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Explained: Will the SC now start charging all rich corporates before admitting their cases? And would it matter?

Pay to play: A good idea as far as rich corporates and litigation go?
Pay to play: A good idea as far as rich corporates and litigation go?

So, Chief Justice of India (CJI) TS Thakur today lectured senior counsel Abhishek Manu Singhvi, saying, according to LiveLaw:

Litigation should become expensive for your big clients. The learned Attorney General had suggested it to us yesterday as one of the step which can be adopted to reduce pendency and discourage litigation. This is a beginning. Only those big clients who can pay deposit shall file cases here.

The Thakur-led bench ordered that the apex court would not start hearings would not start until the petitioner – Star India – and the respondents – Idea Cellular and the BCCI jointly - deposit Rs 50 lakh each in court within four weeks.

Why did he do that?

Manu Singhvi is the counsel for Star India, which is the appellant in this case that .  The case has its origin in this Delhi high court judgment, delivered in 2013.  The SLP was heard 18 times earlier, taking a lot of the court's time.

What’s the case about?

The facts are that Star India had filed three suits against Piyush Agarwal (a director at Cricbuzz), Idea Cellular and OnMobile Global Ltd.

The Board of Cricket Control in India (BCCI) was arrayed as the common defendant in all three cases, and supported Star (as the paramount organiser and promoter of cricket in India).

Star and the BCCI contended in the suit that in an agreement dated 10 August 2012, the BCCI had assigned Star a “bouquet of rights” exclusively (including “mobile rights” and “mobile activation rights”).

Star then alleged that the defendants had violated those rights and then filed the suits for permanent injunction and damages.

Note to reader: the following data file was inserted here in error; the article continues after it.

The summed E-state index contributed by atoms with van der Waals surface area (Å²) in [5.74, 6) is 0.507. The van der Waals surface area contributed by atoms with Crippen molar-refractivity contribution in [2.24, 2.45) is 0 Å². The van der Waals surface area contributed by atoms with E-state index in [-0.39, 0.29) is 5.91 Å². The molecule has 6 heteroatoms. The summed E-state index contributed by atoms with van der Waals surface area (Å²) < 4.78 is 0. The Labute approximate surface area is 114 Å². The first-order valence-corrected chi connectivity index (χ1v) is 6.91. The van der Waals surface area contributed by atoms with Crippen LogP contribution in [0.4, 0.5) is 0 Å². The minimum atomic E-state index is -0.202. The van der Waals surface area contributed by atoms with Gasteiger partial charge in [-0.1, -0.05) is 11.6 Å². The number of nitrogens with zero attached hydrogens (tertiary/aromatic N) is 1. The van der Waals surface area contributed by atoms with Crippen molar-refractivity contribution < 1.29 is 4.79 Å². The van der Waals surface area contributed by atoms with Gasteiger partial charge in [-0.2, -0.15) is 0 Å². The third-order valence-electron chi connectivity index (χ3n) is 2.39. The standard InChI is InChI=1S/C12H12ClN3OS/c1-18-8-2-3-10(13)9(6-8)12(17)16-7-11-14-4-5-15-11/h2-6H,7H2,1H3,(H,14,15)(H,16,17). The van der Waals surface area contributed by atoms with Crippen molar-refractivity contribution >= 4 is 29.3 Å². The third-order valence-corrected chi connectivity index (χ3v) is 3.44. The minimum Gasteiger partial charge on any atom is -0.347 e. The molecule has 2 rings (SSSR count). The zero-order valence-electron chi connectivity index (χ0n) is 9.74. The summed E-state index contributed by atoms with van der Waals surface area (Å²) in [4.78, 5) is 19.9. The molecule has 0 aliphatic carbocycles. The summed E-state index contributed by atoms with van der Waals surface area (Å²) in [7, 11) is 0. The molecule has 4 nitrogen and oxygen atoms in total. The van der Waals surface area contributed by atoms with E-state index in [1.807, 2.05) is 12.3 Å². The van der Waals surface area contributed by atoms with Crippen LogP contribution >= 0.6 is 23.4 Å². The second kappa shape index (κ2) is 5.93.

Star also moved an interim injunction applications against the defendants alleging that they had violated those rights which were exclusively assigned to Star.

The defendants of course resisted Star’s claims and asserted that the rights claimed by Star did not exist, and because you can’t enforce a non-existent right, no relief could be granted.

What did Star and the BCCI argue?

Before the high court, Star and the BCCI both argued that unauthorised dissemination of match information through live score cards, match updates and score alerts through SMS and mobile value added services (MVAS) was in violation of a single judge's judgment that favoured Star.

They also argued that the alerts by the defendants constituted “unfair competition”, commercial misappropriation or unjust commercial enrichment. Star claimed to have spent Rs 3,581 crores to acquire these rights, through the Media Rights Agreement dated 10 August 2012.

The appellants had no license whatsoever to those such rights from Star or the BCCI, they said.

What did the larger bench decide?

The Division Bench of the Delhi high court held that as the benefit gained by the defendants cannot be said to be “at the expense” of Star – i.e., Star did not lose any money - the claim for unjust enrichment was not tenable.

The bench also dismissed the complaint of unfair competition.

Seems like an open and shut case?

Indeed, the reasoned judgment of the high court could have been sufficient for the Supreme Court not to entertain the special leave petition (SLP) filed by Star; in fact, in many other jurisdictions it may have been the end of the road, with the top courts usually declining appeals of cases that don’t involve fundamental questions of law.